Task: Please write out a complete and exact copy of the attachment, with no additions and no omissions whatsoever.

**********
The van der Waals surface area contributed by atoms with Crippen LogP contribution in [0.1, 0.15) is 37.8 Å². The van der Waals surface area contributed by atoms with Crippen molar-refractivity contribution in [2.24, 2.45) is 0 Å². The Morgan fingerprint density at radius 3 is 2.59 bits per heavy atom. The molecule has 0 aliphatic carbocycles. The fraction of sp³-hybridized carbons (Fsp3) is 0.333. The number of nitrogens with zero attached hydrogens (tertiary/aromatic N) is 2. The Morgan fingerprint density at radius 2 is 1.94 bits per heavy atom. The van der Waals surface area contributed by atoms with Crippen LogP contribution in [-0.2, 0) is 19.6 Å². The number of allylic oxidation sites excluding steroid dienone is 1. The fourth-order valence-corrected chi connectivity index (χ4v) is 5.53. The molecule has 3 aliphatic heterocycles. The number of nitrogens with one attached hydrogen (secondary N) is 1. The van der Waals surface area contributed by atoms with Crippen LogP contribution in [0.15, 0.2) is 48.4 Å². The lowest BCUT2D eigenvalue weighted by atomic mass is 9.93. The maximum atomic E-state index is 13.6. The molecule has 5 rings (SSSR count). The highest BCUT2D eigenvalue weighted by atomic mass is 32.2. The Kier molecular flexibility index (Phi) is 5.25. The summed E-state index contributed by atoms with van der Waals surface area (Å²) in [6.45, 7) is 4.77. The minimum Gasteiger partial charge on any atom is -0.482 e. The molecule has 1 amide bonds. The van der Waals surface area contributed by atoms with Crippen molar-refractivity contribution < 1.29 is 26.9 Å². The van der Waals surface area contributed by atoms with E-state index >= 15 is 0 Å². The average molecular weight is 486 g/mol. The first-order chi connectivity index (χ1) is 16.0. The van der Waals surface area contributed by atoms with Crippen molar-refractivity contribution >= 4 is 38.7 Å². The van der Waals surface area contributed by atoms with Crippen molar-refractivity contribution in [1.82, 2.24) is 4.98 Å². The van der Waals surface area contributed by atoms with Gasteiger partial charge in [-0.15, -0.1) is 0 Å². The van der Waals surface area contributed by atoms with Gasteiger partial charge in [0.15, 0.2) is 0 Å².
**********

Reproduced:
The van der Waals surface area contributed by atoms with Crippen LogP contribution in [0.1, 0.15) is 37.8 Å². The van der Waals surface area contributed by atoms with Crippen molar-refractivity contribution in [2.24, 2.45) is 0 Å². The Morgan fingerprint density at radius 3 is 2.59 bits per heavy atom. The molecule has 0 aliphatic carbocycles. The fraction of sp³-hybridized carbons (Fsp3) is 0.333. The number of nitrogens with zero attached hydrogens (tertiary/aromatic N) is 2. The Morgan fingerprint density at radius 2 is 1.94 bits per heavy atom. The van der Waals surface area contributed by atoms with Crippen LogP contribution in [-0.2, 0) is 19.6 Å². The number of allylic oxidation sites excluding steroid dienone is 1. The fourth-order valence-corrected chi connectivity index (χ4v) is 5.53. The molecule has 3 aliphatic heterocycles. The number of nitrogens with one attached hydrogen (secondary N) is 1. The van der Waals surface area contributed by atoms with Crippen LogP contribution in [0.15, 0.2) is 48.4 Å². The lowest BCUT2D eigenvalue weighted by atomic mass is 9.93. The maximum atomic E-state index is 13.6. The molecule has 5 rings (SSSR count). The highest BCUT2D eigenvalue weighted by atomic mass is 32.2. The Kier molecular flexibility index (Phi) is 5.25. The summed E-state index contributed by atoms with van der Waals surface area (Å²) in [6.45, 7) is 4.77. The minimum Gasteiger partial charge on any atom is -0.482 e. The molecule has 1 amide bonds. The van der Waals surface area contributed by atoms with Crippen molar-refractivity contribution < 1.29 is 26.9 Å². The van der Waals surface area contributed by atoms with E-state index >= 15 is 0 Å². The average molecular weight is 486 g/mol. The first-order chi connectivity index (χ1) is 16.0. The van der Waals surface area contributed by atoms with Crippen molar-refractivity contribution >= 4 is 38.7 Å². The van der Waals surface area contributed by atoms with Crippen molar-refractivity contribution in [1.82, 2.24) is 4.98 Å². The van der Waals surface area contributed by atoms with Gasteiger partial charge in [-0.15, -0.1) is 0 Å². The van der Waals surface area contributed by atoms with Gasteiger partial charge in [0.15, 0.2) is 0 Å².